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Kardashian, Bieber hit hard in Instagram bogus-account purge

Kim Kardashian, Justin Bieber and other celebrities saw their Instagram accounts lose more than a million followers each as the mobile photo and video sharing site continued its purge of bogus accounts.

Kim Kardashian lost 1.3 million of her 23 million followers while Bieber lost more than 3.5 million of his 23 million followers in the assault on spammy accounts, according to recent statistics from Web developer Zach Allia. The changes underscore how spam remains a major issue for social media sites, raising implications for marketers eyeing investment based on following numbers.

?A lot of stars do buy fake followers to pad their follow numbers and? many just attract fake spam accounts that try to piggyback on their fame,? said Ken Wisnesfki, CEO and founder of WebiMax. ??Companies and brands will cozy up to celebs and pay big bucks to get them? to broadcast a message.??

?The fact is that a high number of followers, fake or not, does have the ?effect of attracting a percentage of real followers,? he said. ?So buying fake ?followers wasn't or still isn't necessarily a bad investment, when you?consider the amount of money stars get paid to broadcast a message from? other brands.? ??

In April, Facebook-owned Instagram began purging old, inactive and spam-ridden accounts, its first across-the-board cleanout.

The site?s objective was to provide a more authentic experience and genuinely reflect users who were actually engaging with content.

Kim Kardashian on Instagram.

Instagram warned users at the time that they could see a drop in followers, as the purge continued.
Among other major casualties, Katy Perry lost 2.9 million of her 11.1 million followers. Beyoncé lost more than 800,000 of her 22 million followers. 

The cost of the purge to a celebrity?s name-brand value is real in dollar terms.

?At the intersection of celebrity and social media lies an advertising opportunity for brands, who will pay big money for a star to mention their product or brand,? Mr. Wisnefski said.
?Since social media is essentially a broadcasting tool, a larger following should equal higher visibility. That number turns out to be not what it is cracked up to be,? he said.

In addition to the problem posed by companies inflating a person's following number with fake profiles so they look more popular, the problem is further compounded by marketers basing investments on the fake accounts.

Instagram is using an algorithm designed to root out and destroy these accounts, because they are providing no value to either real users of Instagram, or Instagram itself.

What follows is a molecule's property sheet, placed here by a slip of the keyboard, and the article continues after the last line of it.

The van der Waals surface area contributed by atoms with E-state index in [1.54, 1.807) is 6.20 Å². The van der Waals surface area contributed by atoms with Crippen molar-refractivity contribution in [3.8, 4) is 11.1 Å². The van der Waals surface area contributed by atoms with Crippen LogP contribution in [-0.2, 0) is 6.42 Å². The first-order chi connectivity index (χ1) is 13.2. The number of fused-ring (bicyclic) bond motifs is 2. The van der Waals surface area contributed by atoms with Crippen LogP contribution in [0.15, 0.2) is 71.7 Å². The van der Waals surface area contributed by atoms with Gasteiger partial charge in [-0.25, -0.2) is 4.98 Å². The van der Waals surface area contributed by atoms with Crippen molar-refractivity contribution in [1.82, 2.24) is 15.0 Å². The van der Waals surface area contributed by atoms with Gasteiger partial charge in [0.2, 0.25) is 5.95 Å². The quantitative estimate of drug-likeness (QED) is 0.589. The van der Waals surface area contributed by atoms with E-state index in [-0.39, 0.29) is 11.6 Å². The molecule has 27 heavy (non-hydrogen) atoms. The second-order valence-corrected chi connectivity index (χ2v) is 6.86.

Moreover, managing all those fake accounts costs Instagram money.  

?Instagram's own value is in their number of actual users looking for actual content from their friends, celebrities, other people of interest, and, yes, even brands,? Mr. Wisnefski said.   
?Creating fake accounts is basically gaming Instagram's system in hopes of generating more revenue for the ones financing their creation,? he said. ?It provides no revenue to Instagram, who is out pitching their own ad products, and gets to make the rules.?

The practice of creating fake accounts can have the effect of annoying actual users, and gives other social media networks an opening to claim they operate without spam accounts.
Instagram's purge of bogus accounts is similar to Google?s. 

Google has a vested monetary interest in remaining the number one search engine, so it constantly tweaks its algorithm to root out practices that it deems valueless or spam-ridden to actual people searching for actual valuable content. 
Turning point
??Brands should absolutely stop paying a celebrity so much if their follow/friend/fan number deflates, proportional to the deflation of course,? Mr. Wisnefski said. 

?In that regard this can be very costly. Social media and specifically Instagram is very much a mobile phenomenon, as there are only so many interesting pictures you can take sitting at your desktop computer.?

Losing more than 1 million followers.

The Instagram purge may mark a turning point in strategy for marketers who were leaning on fake followers too heavily on Instagram, although predicting the brand-image cost to celebrities is difficult to predict.

?Kim Kardashian has 27 million followers on Twitter,? Mr. Wisnefski said. ?But the network that made her a household name, E!, only has 7 million.?

Final Take
Michael Barris is staff reporter on Mobile Marketer, New York.